So You Want to Be a Diver? Here’s What You Need to Know
Professional diving is both an intriguing and exciting career if recreational diving is a beloved hobby. Diving will be one of life’s pastimes eventually, so why not make it into something greater right now? Why not make what feels like a vacation into a full-time career? Why not pursue a beloved hobby and reap benefits? Why not become a professional diver?
Like any other profession, diving is a tough career to last in. It requires tons of experience, certifications, and even some schoolwork. Before taking the plunge, read the two steps that what it takes to become a professional diver below.
Training and repetition is one of the most vital parts of this profession. Having strong diving skills is the foundation for a prosperous career. For people who have never dove before, but want to start, take the questionnaire by the World Recreational Scuba Training Council to ensure physical fitness. Find a scuba diving academy to take basic courses. Make sure you have the right equipment as well—check out this scuba gear for beginners.
To those who have been recreationally diving for a while: practice, practice, and practice some more. Make sure you are 100% comfortable with your body constantly being thrown into water. Then, take courses to become a certified diver.
- Find out which profession is your favorite.
Recreational diving is a huge market. Scuba instructors are needed everywhere from water parks to private yachts. Where water is warm, people will want to enjoy it. Scuba instructors perform tasks such as instructing and being responsible for the health and safety of beginner divers.
Commercial diving isn’t the prettiest or safest profession to pursue. If thinking about pursuing a commercial diving career, the levels of danger and underwater interests should be taken into account to make for the most pleasurable career possible.
There are six main types of commercial divers in the industry:
- Offshore: Divers are working in an effort to build and maintain the structures gas and oil companies have created. They participate in tasks such as underwater welding, inspecting, and rigging for long periods of time at sea, making this choice quite tenuous.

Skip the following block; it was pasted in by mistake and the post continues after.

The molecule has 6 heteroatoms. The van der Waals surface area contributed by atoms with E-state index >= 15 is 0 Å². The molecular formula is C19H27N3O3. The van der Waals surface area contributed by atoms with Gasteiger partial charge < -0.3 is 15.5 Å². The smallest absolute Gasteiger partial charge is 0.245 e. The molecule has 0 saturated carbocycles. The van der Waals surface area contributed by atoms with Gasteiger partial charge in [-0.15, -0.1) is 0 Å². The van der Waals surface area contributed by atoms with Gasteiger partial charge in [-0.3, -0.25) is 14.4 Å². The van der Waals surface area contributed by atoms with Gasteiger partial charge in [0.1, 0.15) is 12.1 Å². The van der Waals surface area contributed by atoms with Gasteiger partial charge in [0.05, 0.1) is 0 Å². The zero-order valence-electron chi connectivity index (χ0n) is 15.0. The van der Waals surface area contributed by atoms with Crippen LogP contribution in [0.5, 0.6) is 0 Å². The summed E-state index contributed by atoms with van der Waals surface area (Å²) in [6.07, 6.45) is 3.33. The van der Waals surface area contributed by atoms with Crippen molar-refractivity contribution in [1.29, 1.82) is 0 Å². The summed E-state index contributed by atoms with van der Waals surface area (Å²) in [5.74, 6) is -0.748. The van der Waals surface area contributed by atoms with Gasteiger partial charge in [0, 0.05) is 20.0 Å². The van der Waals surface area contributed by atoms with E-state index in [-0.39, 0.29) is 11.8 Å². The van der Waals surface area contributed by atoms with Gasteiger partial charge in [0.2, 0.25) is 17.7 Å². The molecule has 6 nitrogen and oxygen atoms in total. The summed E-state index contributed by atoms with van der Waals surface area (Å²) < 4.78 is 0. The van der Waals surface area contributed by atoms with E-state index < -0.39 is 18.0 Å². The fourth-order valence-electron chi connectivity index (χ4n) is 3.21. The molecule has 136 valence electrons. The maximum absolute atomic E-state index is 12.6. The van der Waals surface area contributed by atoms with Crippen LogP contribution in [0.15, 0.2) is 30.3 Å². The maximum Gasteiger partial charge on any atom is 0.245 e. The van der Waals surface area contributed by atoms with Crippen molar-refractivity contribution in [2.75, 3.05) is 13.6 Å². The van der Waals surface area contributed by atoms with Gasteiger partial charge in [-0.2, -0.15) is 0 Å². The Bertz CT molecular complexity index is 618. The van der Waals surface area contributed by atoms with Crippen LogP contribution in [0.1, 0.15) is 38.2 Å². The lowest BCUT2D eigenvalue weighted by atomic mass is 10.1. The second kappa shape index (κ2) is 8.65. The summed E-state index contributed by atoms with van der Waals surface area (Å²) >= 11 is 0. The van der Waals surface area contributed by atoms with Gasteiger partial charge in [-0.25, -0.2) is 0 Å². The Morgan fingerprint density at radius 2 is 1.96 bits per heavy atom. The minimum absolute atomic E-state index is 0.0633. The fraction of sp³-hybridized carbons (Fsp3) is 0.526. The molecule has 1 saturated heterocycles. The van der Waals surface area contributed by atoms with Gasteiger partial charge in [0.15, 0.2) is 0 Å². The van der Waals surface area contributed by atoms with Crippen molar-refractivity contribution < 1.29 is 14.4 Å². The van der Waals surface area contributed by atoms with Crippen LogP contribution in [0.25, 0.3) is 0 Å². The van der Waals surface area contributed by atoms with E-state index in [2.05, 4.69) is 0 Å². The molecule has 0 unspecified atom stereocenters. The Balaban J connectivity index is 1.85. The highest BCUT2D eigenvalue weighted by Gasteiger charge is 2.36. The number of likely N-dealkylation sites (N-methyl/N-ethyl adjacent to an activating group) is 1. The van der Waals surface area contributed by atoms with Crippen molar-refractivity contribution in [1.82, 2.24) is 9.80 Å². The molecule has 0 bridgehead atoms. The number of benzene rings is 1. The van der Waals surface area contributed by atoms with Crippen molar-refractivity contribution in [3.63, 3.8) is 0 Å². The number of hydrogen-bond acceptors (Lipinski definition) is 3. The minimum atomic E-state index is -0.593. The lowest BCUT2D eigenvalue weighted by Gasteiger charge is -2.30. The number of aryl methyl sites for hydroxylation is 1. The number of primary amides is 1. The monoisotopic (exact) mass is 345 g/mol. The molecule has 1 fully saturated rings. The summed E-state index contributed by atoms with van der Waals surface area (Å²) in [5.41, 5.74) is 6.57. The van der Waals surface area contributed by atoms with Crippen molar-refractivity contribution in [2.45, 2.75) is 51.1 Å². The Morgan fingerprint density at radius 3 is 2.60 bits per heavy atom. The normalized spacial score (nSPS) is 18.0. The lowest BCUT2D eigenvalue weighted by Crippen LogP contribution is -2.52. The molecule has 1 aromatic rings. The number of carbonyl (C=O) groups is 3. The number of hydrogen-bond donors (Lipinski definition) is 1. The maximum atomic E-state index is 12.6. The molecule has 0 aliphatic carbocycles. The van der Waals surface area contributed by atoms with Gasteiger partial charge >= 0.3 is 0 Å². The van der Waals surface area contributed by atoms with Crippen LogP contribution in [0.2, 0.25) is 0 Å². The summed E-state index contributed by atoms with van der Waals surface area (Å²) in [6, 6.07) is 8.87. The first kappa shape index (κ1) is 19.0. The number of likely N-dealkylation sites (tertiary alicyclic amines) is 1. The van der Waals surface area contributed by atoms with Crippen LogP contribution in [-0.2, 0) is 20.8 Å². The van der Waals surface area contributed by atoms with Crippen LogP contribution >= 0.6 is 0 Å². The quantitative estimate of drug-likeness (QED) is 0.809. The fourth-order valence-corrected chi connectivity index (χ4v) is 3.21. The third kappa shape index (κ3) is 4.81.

- Inland: A choice not as dangerous as offshore diving, these workers spend time in smaller bodies of water such as lakes and rivers. Although they may perform tasks that are similar to offshore divers, they also tend to work on civil engineering projects such as underwater videography and photography, salvaging, and bridge and dam inspection.
- HAZMAT: These divers are in a quite risky environment, directly contacting sludge, oil, and irradiated material. HAZMATers work in various water sources such as pipelines and sewers to remove these hazardous chemicals.
- Scientific: Divers that research the sea and its creatures. These scientists inspect the sea and gather data, along with participating in videography and photography. These divers are scientists first and divers second; they are only in the water for short periods of time.
- Naval: Do similar work as inland and offshore workers, but work in the navy.
- Military/Police: Also known as combat divers, or “frogmen,” these divers are responsible for tasks such as bomb diffusion, rescue diving, and demolition. They are also responsible for finding bodies and evidence.
- Go for It!
Once the decision of what type of diver preferred is made, all that’s needed to be done is more learning and experience.
For scuba instructing, one needs these certifications:
- Open water diver certification: Programmed to teach diver what happens to their body when diving. Will also teach student how to become a more competent diver.
- Advanced open water diver certification: Helps build on the foundation from the previous certification.
- Rescue diver certification: teaches students how to help instructors and divemasters in emergencies.
- Divemaster certification: Teaches diver how to operate dive boats and trips, assist scuba instructors with their courses, and supports student divers.
- Emergency First Response instructor (CPR and First)
- 100 open water dives logged
- Instructor Development Course (IDC): The master course. Usually takes from 10 days to 3 weeks to complete.
For commercial diving, only three steps need to be taken.
- Finish high school: During this time, future divers can spend time taking open water, advanced open water, and rescue diver certification courses, along with taking classes in school that have to do with mechanics and problem-solving.
- Enroll in commercial diver training program: This program will allow the student to learn about tasks that he will need to complete in the future, such as welding, photography, and repairing construction sites. For those who want a more inclusive educational experience, college degrees involving commercial diving programs are available.
- Start working: Once finished with the program, the student becomes an Entry Level Diver. To further his or her career, the diver must log their experience and receive training to be eligible for certification.
Although the journey to becoming a professional diver is a long and tenuous one, one who is fond of diving will be sure to reap the benefits of making his or her hobby into a career. This career offers various perks, depending on the journey taken. However, one should only consider taking up diving if he or she is passionate about the hobby and is willing to work enough to create a life around it.